Standard echocardiographic measurement of the left ventricular ejection fraction (LVEF) is the most widely used routine prognostic parameter of LV global systolic function to predict clinical outcomes including total mortality, death, or hospitalization for heart failure, death, or any cardiovascular event after AMI. However, while the simple estimation of global LV function using LVEF is quick and adequate for screening, it also provides suboptimal data in many situations and it has several important limitations such as image quality, the geometry of the dilated heart, the presence of left bundle branch block, preload, and afterload dependency, intraobserver and inter-observer variability, the influence of heart rate.
The calculation of ejection fraction is usually performed using a variety of LV geometric assumptions.,,
Two-dimensional (2D) speckle-tracking echocardiography (STE) has emerged as a robust, cheap, safe, and more accessible noninvasive imaging tool to accurately measure the various parameters of myocardial mechanics, including longitudinal, circumferential, and radial shortening and torsion., On the other hand, speckle-tracking-based measures of LV strain are less affected by loading conditions, in addition, relatively less operator dependent and more reproducible than LVEF when performed by trained operators.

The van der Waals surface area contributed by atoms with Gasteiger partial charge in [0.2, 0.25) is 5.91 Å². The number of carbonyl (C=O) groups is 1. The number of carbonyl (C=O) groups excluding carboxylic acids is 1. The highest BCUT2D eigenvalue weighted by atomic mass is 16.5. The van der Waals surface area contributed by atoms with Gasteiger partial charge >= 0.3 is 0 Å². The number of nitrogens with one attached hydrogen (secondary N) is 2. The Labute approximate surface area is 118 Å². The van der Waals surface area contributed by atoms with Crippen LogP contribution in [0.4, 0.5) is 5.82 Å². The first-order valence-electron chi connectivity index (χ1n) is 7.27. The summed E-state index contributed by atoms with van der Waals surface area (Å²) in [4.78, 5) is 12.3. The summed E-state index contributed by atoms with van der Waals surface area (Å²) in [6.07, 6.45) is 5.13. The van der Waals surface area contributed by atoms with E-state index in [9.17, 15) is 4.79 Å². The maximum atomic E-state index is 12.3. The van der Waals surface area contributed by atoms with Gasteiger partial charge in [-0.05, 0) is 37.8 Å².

Since strain analysis by speckle-tracking technology precisely assesses the deformation of every myocardial segment by tracking groups of intramyocardial speckles, it correlates to myocardial performance. Ersbøll et al. reported that myocardial global longitudinal function evaluated by global longitudinal strain (GLS) is significantly reduced in patients with heart failure in the setting of AMI, and the analysis suggests that impaired GLS is an indicator of new onset of heart failure in the acute stage of myocardial infarction. STE-derived measurements of myocardial mechanics components and deformation have been validated against sonomicrometry and magnetic resonance imaging.
This study is comparing the LV function in patients with acute STEMI who were managed with primary PCI against those who were treated with thrombolysis using tenecteplase (TNK). The primary outcome studied was the assessment of LV systolic function following primary PCI when measured by 2D GLS and conventional LVEF.